The hour-long commute from classes to my internship in downtown Shanghai is punctuated by a stroll past the Jing’An Temple. This temple — which literally translates as “The Temple of Peace and Harmony”— is unique in its immense size. Gold roofing, red archways, ornate beasts and twisting pillars form an absolutely resplendent example of Chinese architecture. The Kings of Wu constructed the temple’s first instance in the third century. Although it’s been rebuilt a number of times, the power of history looms over passersby as much, if not more, than the physical presence of the building.
I’ve spent my entire life in a religious family. My father decided to dedicate his life to the Christian Episcopal faith around the same time I was waddling around suburban Knoxville, Tenn., in diapers. Of the 16 years I spent living in my dad’s house, 10 of those were spent with a church within a 100-foot radius — I even lived on the grounds of a spooky cemetery for a couple of years.
My intense exposure to religion led me into a sort of a cooling-off period, and I’ve spent my years at BU taking a step back from all faiths in order to try to critically analyze my position. No matter how hard I try, I can’t get specific Christian thoughts out of my head, and I assume many of my values are either consciously or subconsciously shaped by my upbringing.
As months turned to years, I grew acclimated to life without weekly trips down the street to church. In place of this stimulation, the remnants of my high school education began to take root. In an interesting turn of events I spent my four formative years in a school that was not affiliated to a particular religion; rather, our education focused on all religions. Our education began every day at 8 a.m. sharp, with 300 some-odd students gathered together in a big room meditating for five minutes. Our Buddhist chaplain, though not especially popular amongst the students, tried to ingrain in us basic tenets of Buddhism.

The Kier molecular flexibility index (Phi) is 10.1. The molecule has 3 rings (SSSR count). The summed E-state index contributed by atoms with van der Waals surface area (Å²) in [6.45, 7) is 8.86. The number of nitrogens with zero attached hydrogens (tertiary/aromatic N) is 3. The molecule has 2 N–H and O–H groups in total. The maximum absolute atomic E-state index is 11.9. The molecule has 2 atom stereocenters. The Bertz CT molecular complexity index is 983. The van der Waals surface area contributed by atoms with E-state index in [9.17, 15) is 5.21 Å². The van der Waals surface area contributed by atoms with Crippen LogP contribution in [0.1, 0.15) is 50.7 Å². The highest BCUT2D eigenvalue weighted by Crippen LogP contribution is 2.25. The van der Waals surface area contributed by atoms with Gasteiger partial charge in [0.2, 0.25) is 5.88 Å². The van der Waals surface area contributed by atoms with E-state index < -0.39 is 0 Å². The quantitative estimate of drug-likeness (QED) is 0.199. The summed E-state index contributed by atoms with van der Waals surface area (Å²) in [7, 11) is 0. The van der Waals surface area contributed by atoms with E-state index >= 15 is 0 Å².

My decision to come to China led me to researching Chinese philosophy, most notably Daoism and Buddhism. A quick note on Confucianism, which I’ve personally had a hard time grasping — the Chinese government is currently attempting to revive Confucian thought in modern society; a professor of mine noted that Confucianism serves as a sort of stopgap between the end of Communist thought in China and the beginning of something else.
I became interested in the philosophic implications of Buddhism and Daoism. From what I’ve been able to tell, the synthesis of these schools of thought is Zen (Chan in Chinese) Buddhism. Though more popular in Japan today, Zen thought is rooted in the merging of Daoist and Buddhist thought in Mainland China.
Regardless of the religion entrenched in China’s history, religious activity is mostly dormant in cities like Shanghai today besides the occasional, looming temple. From what I’ve heard from my reliable sources on China (my professors and Chinese friends) many Chinese only have time for religion on the holidays. This phenomenon, similar to many Christians in America, is definitely not what I expected coming to China.
Honestly, I had no idea what to expect coming into China. During the height of Communist rule and the Cultural Revolution religion in China was shunned, ignored and even banned. Only after China’s Reform and Opening Period in the 1980s was religion allowed back into society as a legal, worthwhile pursuance.
I see Christian churches adorned with spires and crosses as much as I see Buddhist temples during my walks around Shanghai. I’m far from an expert on religion in China but from simple observation it seems that the Communist government changed the landscape of China’s religion immensely. I honestly see as many monks in full garb on the streets of Boston as I do in Shanghai.
Talking with a couple of my Chinese classmates, religion is viewed in a similar vein as honoring ancestors, another time-strengthened tradition. Holidays have always been important in Chinese culture, but now that many are distanced from religion they only encounter when they burn incense at a local temple on the high holidays.
What’s more, the Buddhist temples I’ve traveled to in Shanghai often charge admission — I understand the need to pay fees and upkeep but am a little confused as to how any daily worshippers can make use of temple facilities. Like everything in China, nothing is as it seems on the surface; I’m sure that the longer I stay here the more I will understand, but for now I content myself with appreciating the magnificence of temples such as Jing’An.
Tate Gieselmann is a College of Arts and Sciences junior studying abroad in China. He can be reached firstname.lastname@example.org.